Hospitals and GP practices are facing a squeeze on spending not seen for more than a decade, the Government revealed yesterday.
A pay freeze for doctors, real cuts in hospital and GP budgets and a "slash and burn" approach to management are foreshadowed in one of the gloomiest documents on the NHS published by a Labour government.
To ease the pain, patients are to be given a greater voice in determining where funds go in the NHS, with up to 10 per cent of a hospital's income dependent on its meeting acceptable levels of patient satisfaction.
After a decade of unprecedented growth that has seen NHS staff numbers soar and waiting times plunge, yesterday's announcement – though long anticipated – represents an astonishing reverse. And this in a service supposedly protected from cuts.
Despite Chancellor Alastair Darling's pledge to shelter hospitals and schools from the economic hurricane, there are stormy times ahead. Yesterday the Department of Health published its "vision" for the NHS over the next five years, optimistically titled "from good to great", which lays bare the gravity of the challenge.
The "protection" promised to the NHS by the Treasury is relative, of the kind afforded to a low-rent mafioso from a Godfather. Mr Darling announced on Tuesday that next year's (2010-11) pre-planned NHS increase would go ahead and 95 per cent of the budget that pays for front line services would be uprated for inflation to 2013. That amounted to £3.7bn extra for the NHS over the next three years – enough to prompt initial sighs of relief from medical organisations. But the increase is dwarfed by recent record rises, and will not be enough to keep pace with the demands of an ageing population, advances in treatment and higher patient expectations. David Nicholson, the NHS chief executive, has said efficiency savings of £15-20bn will be required in the three years from 2011, in addition to the £3.7bn increase.
If the NHS is facing hard times, however, other Government departments are preparing for cuts on a frightening scale. The Institute for Fiscal Studies yesterday estimated that, with the exception of hospitals and schools, the public sector should expect cuts of 13 per cent – 6.4 per cent a year – over the two years from 2011-13.
Yesterday's NHS document shows that even achieving the lower level of saving required in the health service will cause unavoidable pain. The report signals a four-year freeze on the hospital "tariff" – the prices charged by hospitals to Primary Care Trust's for treating their patients. As staff, equipment and other costs rise, hospitals face a real terms cut.
Following the Chancellor's announcement of a 1 per cent cap on pay rises for all NHS staff from 2011, ministers have turned the screw a notch tighter on the highest paid by recommending a zero pay rise for consultants, GPs and senior NHS managers for 2010-11 to the NHS Pay Review Body. They have also said that GPs should be required to cut the cost of running their practices by at least 1 per cent.
Management costs in PCTs and Strategic Health Authorities are to be slashed by 30 per cent over four years, the report says. For lower-paid staff the offer of an employment guarantee in return for flexibility, mobility and "sustained pay restraint" will be explored.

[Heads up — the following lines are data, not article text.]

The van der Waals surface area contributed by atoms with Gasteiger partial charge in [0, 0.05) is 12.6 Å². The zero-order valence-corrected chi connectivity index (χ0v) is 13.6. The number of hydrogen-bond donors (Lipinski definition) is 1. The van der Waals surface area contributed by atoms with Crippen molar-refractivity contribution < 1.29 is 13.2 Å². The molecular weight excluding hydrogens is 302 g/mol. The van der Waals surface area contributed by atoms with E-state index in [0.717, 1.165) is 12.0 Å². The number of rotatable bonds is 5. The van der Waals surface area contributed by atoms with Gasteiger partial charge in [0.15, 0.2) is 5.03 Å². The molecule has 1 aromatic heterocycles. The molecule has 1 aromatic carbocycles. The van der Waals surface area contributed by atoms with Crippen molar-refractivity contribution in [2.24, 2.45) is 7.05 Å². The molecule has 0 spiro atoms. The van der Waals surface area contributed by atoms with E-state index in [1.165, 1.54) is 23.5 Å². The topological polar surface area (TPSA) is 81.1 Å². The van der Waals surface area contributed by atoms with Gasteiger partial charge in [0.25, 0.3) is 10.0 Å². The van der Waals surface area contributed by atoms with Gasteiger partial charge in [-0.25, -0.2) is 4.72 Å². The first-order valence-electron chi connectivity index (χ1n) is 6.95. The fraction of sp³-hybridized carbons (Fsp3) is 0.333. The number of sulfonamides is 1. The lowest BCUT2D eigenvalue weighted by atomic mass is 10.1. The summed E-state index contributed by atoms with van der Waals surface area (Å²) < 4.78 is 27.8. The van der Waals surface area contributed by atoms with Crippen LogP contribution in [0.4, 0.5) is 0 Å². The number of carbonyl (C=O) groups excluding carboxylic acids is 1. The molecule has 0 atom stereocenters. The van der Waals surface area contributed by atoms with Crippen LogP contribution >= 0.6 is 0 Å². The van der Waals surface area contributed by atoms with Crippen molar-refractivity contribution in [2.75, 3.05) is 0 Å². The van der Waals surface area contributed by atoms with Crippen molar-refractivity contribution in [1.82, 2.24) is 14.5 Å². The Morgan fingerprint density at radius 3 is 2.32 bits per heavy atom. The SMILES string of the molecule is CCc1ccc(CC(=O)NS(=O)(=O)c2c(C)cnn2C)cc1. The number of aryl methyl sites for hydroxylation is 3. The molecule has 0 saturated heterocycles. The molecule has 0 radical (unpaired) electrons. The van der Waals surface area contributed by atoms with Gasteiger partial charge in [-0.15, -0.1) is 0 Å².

Speaking at the launch of the report before an audience of NHS chief executives in London yesterday, Andy Burnham, the health secretary, said that there would be no going back to the longer waiting times that affected the NHS when money was tight in the past.
"That will not happen this time," he said. "Once we were all about building capacity in the NHS. Now we must focus on getting more from this expanded system."
Mr Burnham said he wanted a more "preventative and people-centred" NHS. Making hospitals depend for up to 10 per cent of their income on meeting acceptable levels of patient satisfaction was part of a "symbolic shift", he said. "I want to encourage the NHS to look at the service though the eyes of patients and their families." Patients would also be offered more choice to register with GPs anywhere; one-to-one care for complex conditions such as cancer; and the right to die at home.
Mr Burnham attacked the Tories for pledging to reverse the rise in National Insurance contributions announced by the Chancellor. "It is quite ridiculous for them to oppose that rise and then say they will ring-fence NHS funding without saying where the money will come from. They should not be allowed to get away with it."
Andrew Lansley, the Tory shadow Health Secretary, said: "Andy Burnham's announcement falls badly short in providing the vision, reform and new ideas that the NHS needs. Conservatives have promised to free up the NHS from Labour's waste and bureaucracy, put power in the hands of patients and protect NHS spending, with real terms increases every year."
Dr Hamish Meldrum, chairman of the British Medical Association, said: "Repeated talk of 'pay restraint' when what is really meant is no pay rise at all, is demoralising. While healthcare workers clearly understand the financial pressures on the NHS, and will want to act responsibly, they should not be punished for a situation which is not of their making."